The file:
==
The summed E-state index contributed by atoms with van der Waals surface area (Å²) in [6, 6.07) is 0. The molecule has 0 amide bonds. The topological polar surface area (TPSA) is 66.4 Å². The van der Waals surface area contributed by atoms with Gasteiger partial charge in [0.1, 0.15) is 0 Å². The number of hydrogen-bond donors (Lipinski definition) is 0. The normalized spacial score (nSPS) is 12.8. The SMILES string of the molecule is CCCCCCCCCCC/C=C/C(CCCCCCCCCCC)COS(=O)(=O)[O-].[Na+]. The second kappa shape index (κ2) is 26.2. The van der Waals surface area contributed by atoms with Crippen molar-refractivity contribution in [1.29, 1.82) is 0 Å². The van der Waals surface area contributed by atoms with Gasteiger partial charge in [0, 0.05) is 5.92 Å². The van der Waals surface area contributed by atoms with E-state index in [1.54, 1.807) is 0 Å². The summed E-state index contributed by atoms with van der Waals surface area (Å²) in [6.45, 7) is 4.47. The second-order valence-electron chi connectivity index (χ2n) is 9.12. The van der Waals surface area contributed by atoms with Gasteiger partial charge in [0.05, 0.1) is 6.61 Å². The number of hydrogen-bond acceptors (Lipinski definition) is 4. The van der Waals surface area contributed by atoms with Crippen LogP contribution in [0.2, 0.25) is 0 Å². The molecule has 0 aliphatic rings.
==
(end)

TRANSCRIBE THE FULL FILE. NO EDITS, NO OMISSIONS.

The summed E-state index contributed by atoms with van der Waals surface area (Å²) in [6, 6.07) is 0. The molecule has 0 amide bonds. The topological polar surface area (TPSA) is 66.4 Å². The van der Waals surface area contributed by atoms with Gasteiger partial charge in [0.1, 0.15) is 0 Å². The number of hydrogen-bond donors (Lipinski definition) is 0. The normalized spacial score (nSPS) is 12.8. The SMILES string of the molecule is CCCCCCCCCCC/C=C/C(CCCCCCCCCCC)COS(=O)(=O)[O-].[Na+]. The second kappa shape index (κ2) is 26.2. The van der Waals surface area contributed by atoms with Crippen molar-refractivity contribution in [1.29, 1.82) is 0 Å². The van der Waals surface area contributed by atoms with Gasteiger partial charge in [0, 0.05) is 5.92 Å². The van der Waals surface area contributed by atoms with E-state index in [1.54, 1.807) is 0 Å². The summed E-state index contributed by atoms with van der Waals surface area (Å²) in [6.45, 7) is 4.47. The second-order valence-electron chi connectivity index (χ2n) is 9.12. The van der Waals surface area contributed by atoms with Gasteiger partial charge in [0.05, 0.1) is 6.61 Å². The number of hydrogen-bond acceptors (Lipinski definition) is 4. The van der Waals surface area contributed by atoms with Crippen LogP contribution in [0.2, 0.25) is 0 Å². The molecule has 0 aliphatic rings.